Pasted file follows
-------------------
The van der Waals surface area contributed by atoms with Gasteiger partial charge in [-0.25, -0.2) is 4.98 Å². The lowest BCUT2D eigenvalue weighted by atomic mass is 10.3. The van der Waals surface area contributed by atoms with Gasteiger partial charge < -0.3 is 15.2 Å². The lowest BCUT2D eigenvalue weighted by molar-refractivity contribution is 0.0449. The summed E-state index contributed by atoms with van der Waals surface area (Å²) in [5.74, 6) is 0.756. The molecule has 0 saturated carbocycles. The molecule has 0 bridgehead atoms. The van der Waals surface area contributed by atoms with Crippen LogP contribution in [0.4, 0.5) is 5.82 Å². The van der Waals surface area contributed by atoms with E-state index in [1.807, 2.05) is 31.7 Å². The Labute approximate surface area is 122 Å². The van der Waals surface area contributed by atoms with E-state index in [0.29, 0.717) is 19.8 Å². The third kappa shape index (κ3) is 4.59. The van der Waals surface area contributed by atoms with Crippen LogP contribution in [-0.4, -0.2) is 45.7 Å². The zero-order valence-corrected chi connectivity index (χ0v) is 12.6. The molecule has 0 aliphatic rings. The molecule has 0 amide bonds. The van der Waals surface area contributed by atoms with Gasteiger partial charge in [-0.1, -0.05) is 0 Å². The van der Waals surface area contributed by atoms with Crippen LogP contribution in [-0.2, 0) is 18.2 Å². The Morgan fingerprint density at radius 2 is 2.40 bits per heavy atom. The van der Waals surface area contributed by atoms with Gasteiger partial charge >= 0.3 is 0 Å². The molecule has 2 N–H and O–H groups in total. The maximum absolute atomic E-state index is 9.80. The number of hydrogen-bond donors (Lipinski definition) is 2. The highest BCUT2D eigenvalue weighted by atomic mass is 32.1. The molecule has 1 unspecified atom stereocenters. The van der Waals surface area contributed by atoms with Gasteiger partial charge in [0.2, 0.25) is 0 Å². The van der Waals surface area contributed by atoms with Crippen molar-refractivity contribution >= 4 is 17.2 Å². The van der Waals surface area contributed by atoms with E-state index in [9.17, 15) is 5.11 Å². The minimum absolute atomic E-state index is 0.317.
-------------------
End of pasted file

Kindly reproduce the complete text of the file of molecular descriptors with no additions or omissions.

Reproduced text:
The van der Waals surface area contributed by atoms with Gasteiger partial charge in [-0.25, -0.2) is 4.98 Å². The lowest BCUT2D eigenvalue weighted by atomic mass is 10.3. The van der Waals surface area contributed by atoms with Gasteiger partial charge < -0.3 is 15.2 Å². The lowest BCUT2D eigenvalue weighted by molar-refractivity contribution is 0.0449. The summed E-state index contributed by atoms with van der Waals surface area (Å²) in [5.74, 6) is 0.756. The molecule has 0 saturated carbocycles. The molecule has 0 bridgehead atoms. The van der Waals surface area contributed by atoms with Crippen LogP contribution in [0.4, 0.5) is 5.82 Å². The van der Waals surface area contributed by atoms with E-state index in [1.807, 2.05) is 31.7 Å². The Labute approximate surface area is 122 Å². The van der Waals surface area contributed by atoms with E-state index in [0.29, 0.717) is 19.8 Å². The third kappa shape index (κ3) is 4.59. The van der Waals surface area contributed by atoms with Crippen LogP contribution in [-0.4, -0.2) is 45.7 Å². The zero-order valence-corrected chi connectivity index (χ0v) is 12.6. The molecule has 0 aliphatic rings. The molecule has 0 amide bonds. The van der Waals surface area contributed by atoms with Gasteiger partial charge in [-0.1, -0.05) is 0 Å². The van der Waals surface area contributed by atoms with Crippen LogP contribution in [-0.2, 0) is 18.2 Å². The Morgan fingerprint density at radius 2 is 2.40 bits per heavy atom. The van der Waals surface area contributed by atoms with Gasteiger partial charge >= 0.3 is 0 Å². The molecule has 2 N–H and O–H groups in total. The maximum absolute atomic E-state index is 9.80. The number of hydrogen-bond donors (Lipinski definition) is 2. The highest BCUT2D eigenvalue weighted by atomic mass is 32.1. The molecule has 1 unspecified atom stereocenters. The van der Waals surface area contributed by atoms with Gasteiger partial charge in [0.2, 0.25) is 0 Å². The van der Waals surface area contributed by atoms with Crippen molar-refractivity contribution >= 4 is 17.2 Å². The van der Waals surface area contributed by atoms with E-state index in [9.17, 15) is 5.11 Å². The minimum absolute atomic E-state index is 0.317.